Date: Mar 14, 2006 10:00 AM
Subject: Re: Reason for operator precedence
In article <firstname.lastname@example.org>, email@example.com writes:
> bri...@encompasserve.org wrote:
>> In article <firstname.lastname@example.org>, email@example.com writes:
>> > Tony wrote:
>> >> Hi all.
>> >> Hope this isn't a silly question.
>> >> I was wondering what the reason is for having multiple levels of operator
>> >> precedence?
>> >> Phrased another way, why is it that we don't just evaluate everything from
>> >> left to right?
>> >> Having multiple levels of precedence obviously adds complexity, so I assume
>> >> there must be some payback. However, I don't see what it is.
>> > As far as addition/subtraction vs multiplication/division is concerned,
>> > one reason is to ensure that the distributive property of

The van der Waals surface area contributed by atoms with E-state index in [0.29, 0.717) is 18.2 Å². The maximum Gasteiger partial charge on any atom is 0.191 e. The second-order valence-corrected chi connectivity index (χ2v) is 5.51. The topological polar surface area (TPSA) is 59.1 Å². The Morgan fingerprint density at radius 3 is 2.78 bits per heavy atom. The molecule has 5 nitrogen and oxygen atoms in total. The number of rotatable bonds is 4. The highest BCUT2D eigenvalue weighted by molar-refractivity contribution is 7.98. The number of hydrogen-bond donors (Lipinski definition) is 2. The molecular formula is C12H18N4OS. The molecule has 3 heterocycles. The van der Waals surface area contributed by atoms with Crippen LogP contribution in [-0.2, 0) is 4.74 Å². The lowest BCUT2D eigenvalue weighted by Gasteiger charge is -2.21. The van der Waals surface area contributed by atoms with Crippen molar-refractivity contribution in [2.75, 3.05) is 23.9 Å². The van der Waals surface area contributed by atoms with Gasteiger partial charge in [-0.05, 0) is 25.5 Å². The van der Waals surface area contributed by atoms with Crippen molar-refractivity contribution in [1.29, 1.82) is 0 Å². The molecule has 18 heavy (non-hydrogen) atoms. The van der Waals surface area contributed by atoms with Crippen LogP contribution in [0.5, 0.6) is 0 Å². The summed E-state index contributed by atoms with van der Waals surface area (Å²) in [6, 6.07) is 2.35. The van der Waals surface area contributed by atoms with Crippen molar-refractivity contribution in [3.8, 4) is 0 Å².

>> > multiplication works sensibly. For example, we want 3*(4 + 6) = 3*4 +
>> > 3*6 = 3*(6 + 4) = 3*6 + 3*4.
>> Remember that what we're talking about here is merely a notational
>> convention. It has nothing whatsoever to do with the distributive
>> property of multiplication over addition.
>> You can express the distributive law for multiplication over division
>> using parentheses:
>> a*(b+c) = (a*b) + (b*c)
> Obviously you can. I meant to make it work without needing parentheses,
> but it seems that wasn't clear.
Ok. Try doing it using infix notation and the operator precedence
convention of your choice. Remember your rule: no parentheses
Left to right doesn't work.
b+c*a = a*b... and we're stuck
Right to left doesn't work.
b+c*a = ...b*c and we're stuck.
Multiplication has precedence over addition doesn't work.
a*... and we're stuck
Addition has precedence over multiplication doesn't work.
a*b+c = a*b+... and we're stuck
Accordingly, trying to point to this case as a motivation for some
particular choice of operator precedence seems ill conceived.
According to your argument, it follows that we are all using either
Polish (prefix) or Reverse Polish (postfix) notation.